‪Jassy Mackenzie Love the fabric of the bra comment!

My South African editor gets very, very angry with me if I use the same word multiple times. By the end of the manuscript, she’s seething and WRITING IN CAPITALS and highlighting the offending word in BRIGHT RED!

(and accusing me of driving her to drink!)

‪Helen Moffett That is hysterical, Jassy. We called them word echoes, and mostly dealt with them ourselves (they drove ME to drink, I was forever mailing the others begging them to find a word, any other word, and then we would, and it would IMMEDIATELY pop up three times in the next para!). Re moving characters forward, I think in yr Folly novels, you manage that incredibly well in ALL your scenes. I got the feeling that yr sense of plot, as a thriller writer, really made yr erotica gallop along, things were always HAPPENING. We were lucky because we had Sarah (also a thriller/horror writer) constantly kicking our plots along, Paige giving the human touch, and me nagging everyone about finding a synonym for “gasp”.

‪Helen Moffett It was SUCH fun writing as a threesome — did you share your erotic writing process with anyone? Did you have cheerleaders, beta readers, and so on?

‪Jassy Mackenzie A helpful tip that I got from my American editor was to make the non-erotic activities in the book more sensual, so that the heroine doesn’t just cut up an avocado, but cups it in her hand and softly slices through its rounded form…!

‪ As far as beta-readers go, my beta-reader is Dion and he, luckily, enjoys reading my erotic romances. In fact, I think he prefers them to my thrillers. I also email the books to my sister Sophie in the UK. She is a writer as well – she writes chick-lit – so it’s reciprocal.
 (for all those who don’t know, Dion is my amazing partner.)

‪Helen Moffett Great, so you have a family business going there… and kudos to Dion! And yr US editor sounds ace! That’s actually EXCELLENT advice she gets — I got similar advice from a writing friend — to include lots of delicious sensual non-sexual activities: which is why we have what the three of us call “food porn”, “scenery porn”, “shopping porn” etc. I LOVE writing that stuff, esp the food… I LOVED the food in all yr erotica books…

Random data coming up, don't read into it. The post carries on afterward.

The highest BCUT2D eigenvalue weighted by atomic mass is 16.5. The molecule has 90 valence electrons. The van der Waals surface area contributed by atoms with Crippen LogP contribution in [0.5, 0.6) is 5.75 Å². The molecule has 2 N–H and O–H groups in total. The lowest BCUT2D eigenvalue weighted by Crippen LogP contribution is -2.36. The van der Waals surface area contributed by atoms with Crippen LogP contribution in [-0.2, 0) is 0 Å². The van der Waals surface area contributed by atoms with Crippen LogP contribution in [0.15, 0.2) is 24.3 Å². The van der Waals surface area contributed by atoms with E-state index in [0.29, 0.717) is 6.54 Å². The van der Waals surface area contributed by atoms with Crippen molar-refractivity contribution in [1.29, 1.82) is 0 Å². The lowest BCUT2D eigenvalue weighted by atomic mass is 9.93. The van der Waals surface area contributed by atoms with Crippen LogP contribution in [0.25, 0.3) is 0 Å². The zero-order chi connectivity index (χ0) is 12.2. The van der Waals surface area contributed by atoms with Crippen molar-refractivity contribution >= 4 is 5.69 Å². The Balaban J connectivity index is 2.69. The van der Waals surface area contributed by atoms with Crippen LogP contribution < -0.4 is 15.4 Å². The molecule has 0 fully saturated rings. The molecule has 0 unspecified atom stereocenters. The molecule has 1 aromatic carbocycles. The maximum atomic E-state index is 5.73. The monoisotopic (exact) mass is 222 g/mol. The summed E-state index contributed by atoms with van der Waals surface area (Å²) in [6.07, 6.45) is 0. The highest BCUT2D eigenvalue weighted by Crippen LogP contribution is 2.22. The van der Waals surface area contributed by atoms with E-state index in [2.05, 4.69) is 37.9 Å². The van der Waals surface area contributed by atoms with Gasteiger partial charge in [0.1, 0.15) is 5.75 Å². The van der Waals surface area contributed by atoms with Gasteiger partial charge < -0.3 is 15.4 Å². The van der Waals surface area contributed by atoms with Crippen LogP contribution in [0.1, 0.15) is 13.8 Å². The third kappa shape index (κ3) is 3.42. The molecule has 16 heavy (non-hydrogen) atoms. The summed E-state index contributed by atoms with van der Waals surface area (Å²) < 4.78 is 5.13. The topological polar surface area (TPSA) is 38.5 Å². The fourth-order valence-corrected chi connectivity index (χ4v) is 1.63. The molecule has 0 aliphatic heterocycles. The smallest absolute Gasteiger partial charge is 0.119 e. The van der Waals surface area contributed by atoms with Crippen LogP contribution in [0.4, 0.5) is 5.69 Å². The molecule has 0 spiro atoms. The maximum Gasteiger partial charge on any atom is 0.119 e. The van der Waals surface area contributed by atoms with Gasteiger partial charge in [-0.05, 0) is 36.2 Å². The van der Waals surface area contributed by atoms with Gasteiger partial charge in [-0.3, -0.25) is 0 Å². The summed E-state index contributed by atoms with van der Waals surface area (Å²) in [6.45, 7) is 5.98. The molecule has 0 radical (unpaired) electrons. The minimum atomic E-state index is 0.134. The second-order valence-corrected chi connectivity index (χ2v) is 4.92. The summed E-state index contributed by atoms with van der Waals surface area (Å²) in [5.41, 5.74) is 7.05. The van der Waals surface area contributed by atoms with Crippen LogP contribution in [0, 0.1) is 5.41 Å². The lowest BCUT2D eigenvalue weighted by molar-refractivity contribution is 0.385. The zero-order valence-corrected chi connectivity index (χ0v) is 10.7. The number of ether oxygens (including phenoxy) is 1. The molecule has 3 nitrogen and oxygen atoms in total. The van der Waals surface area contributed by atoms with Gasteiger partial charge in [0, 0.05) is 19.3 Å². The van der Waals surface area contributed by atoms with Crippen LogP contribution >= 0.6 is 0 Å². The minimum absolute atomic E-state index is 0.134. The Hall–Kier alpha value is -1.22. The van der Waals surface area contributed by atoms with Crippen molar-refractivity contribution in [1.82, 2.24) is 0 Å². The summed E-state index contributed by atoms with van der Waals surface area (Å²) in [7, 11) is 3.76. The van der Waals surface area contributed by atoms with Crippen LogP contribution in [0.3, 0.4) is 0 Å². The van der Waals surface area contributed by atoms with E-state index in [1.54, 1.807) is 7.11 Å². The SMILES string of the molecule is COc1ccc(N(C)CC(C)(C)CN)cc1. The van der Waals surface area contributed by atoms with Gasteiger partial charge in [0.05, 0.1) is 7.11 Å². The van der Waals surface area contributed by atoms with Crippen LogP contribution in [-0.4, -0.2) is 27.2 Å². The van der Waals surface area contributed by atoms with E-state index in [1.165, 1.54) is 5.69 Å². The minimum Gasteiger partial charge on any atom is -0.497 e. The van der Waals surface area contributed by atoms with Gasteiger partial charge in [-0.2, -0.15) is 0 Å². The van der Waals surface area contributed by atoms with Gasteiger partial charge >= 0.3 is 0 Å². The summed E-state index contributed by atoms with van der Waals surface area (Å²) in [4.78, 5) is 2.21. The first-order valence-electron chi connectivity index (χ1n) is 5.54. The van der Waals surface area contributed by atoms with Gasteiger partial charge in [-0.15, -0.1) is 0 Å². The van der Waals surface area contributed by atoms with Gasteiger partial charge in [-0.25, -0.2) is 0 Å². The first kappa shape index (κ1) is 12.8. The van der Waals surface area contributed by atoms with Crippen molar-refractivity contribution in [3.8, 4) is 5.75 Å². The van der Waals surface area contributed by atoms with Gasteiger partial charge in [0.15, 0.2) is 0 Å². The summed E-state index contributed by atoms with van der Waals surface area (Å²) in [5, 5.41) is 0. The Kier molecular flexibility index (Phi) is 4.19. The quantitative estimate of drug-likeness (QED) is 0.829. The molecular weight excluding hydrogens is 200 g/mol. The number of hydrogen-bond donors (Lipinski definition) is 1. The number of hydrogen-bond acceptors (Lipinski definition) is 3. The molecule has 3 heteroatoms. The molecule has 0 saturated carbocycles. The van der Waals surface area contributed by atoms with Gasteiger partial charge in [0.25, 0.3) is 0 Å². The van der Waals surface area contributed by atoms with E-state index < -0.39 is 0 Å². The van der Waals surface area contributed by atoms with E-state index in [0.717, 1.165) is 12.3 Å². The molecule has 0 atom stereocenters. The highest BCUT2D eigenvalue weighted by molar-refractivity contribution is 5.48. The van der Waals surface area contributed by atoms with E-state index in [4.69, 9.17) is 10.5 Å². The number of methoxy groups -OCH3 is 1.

‪Jassy Mackenzie But I envy you writing as a threesome. I think that must have created a lot of synergy and helped to avoid those days when a plot glitch feels like an unclimbable mountain.

Food, cooking and eating are such sensory activities and they seem to go really well with erotic romances. Every heroine in my books will have to have a healthy appetite – no picking at salads and diet shakes.

‪Helen Moffett Writing as a threesome was such such such fun. Someone else always has yr back. It can be cumbersome (we have to OK all decisions and the mails go back and forth), but I LOVED it. But I’m SO GLAD you mentioned the diet thing — I can NEVER believe heroines who claim they’ve lost their appetites, but who are then sexually ravenous.

‪Jassy Mackenzie And I love the phrases “scenery porn” and “shopping porn” – I’m thinking softly rolling hills and jutting rocky outcrops…

To read the rest of this titilating interview, join The Good Book Appreciation Society by emailing or by friending Bea Reader on Facebook.

Enormous throbbing thanks to both Helen and Jassy for joining us this morning, to chat all things erotic.
Both these authors have so many books available, it’s hard to know which to link to, but let’s start here.
Jassy is the author of a series of crime thrillers, as well as Folly and Switch, and Breathless which is due out in September. Click here to take a closer look at her titles:

And Helen Moffett is not only the editor of books like Lauren Beukes’ Shining Girls and Broken Monsters, and Sarah Lotz’ ground breaking, The Three. But she’s also an author in her own right of both poetry (Strange Fruit is available here) and erotica (As Helena S. Paige).
You can check out those titles here: